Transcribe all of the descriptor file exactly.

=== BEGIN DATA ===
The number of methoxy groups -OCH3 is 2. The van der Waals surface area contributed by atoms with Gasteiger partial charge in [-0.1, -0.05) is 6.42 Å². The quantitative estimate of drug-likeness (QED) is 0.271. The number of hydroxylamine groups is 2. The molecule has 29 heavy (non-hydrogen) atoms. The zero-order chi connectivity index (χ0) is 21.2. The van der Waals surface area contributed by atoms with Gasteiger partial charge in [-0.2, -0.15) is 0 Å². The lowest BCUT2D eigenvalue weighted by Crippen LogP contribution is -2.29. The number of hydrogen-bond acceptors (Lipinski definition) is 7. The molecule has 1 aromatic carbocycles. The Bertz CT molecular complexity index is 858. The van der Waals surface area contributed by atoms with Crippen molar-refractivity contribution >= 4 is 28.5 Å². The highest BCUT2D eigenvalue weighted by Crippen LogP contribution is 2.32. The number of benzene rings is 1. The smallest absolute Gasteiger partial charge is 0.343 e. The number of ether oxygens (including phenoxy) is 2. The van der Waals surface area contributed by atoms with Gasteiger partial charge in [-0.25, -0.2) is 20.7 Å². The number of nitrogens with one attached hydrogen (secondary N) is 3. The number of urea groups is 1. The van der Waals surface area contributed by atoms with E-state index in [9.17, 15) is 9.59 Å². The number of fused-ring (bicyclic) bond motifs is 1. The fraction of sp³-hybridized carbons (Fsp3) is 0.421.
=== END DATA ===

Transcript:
The number of methoxy groups -OCH3 is 2. The van der Waals surface area contributed by atoms with Gasteiger partial charge in [-0.1, -0.05) is 6.42 Å². The quantitative estimate of drug-likeness (QED) is 0.271. The number of hydroxylamine groups is 2. The molecule has 29 heavy (non-hydrogen) atoms. The zero-order chi connectivity index (χ0) is 21.2. The van der Waals surface area contributed by atoms with Gasteiger partial charge in [-0.2, -0.15) is 0 Å². The lowest BCUT2D eigenvalue weighted by Crippen LogP contribution is -2.29. The number of hydrogen-bond acceptors (Lipinski definition) is 7. The molecule has 1 aromatic carbocycles. The Bertz CT molecular complexity index is 858. The van der Waals surface area contributed by atoms with Crippen molar-refractivity contribution >= 4 is 28.5 Å². The highest BCUT2D eigenvalue weighted by Crippen LogP contribution is 2.32. The number of benzene rings is 1. The smallest absolute Gasteiger partial charge is 0.343 e. The number of ether oxygens (including phenoxy) is 2. The van der Waals surface area contributed by atoms with Gasteiger partial charge in [-0.25, -0.2) is 20.7 Å². The number of nitrogens with one attached hydrogen (secondary N) is 3. The number of urea groups is 1. The van der Waals surface area contributed by atoms with E-state index in [9.17, 15) is 9.59 Å². The number of fused-ring (bicyclic) bond motifs is 1. The fraction of sp³-hybridized carbons (Fsp3) is 0.421.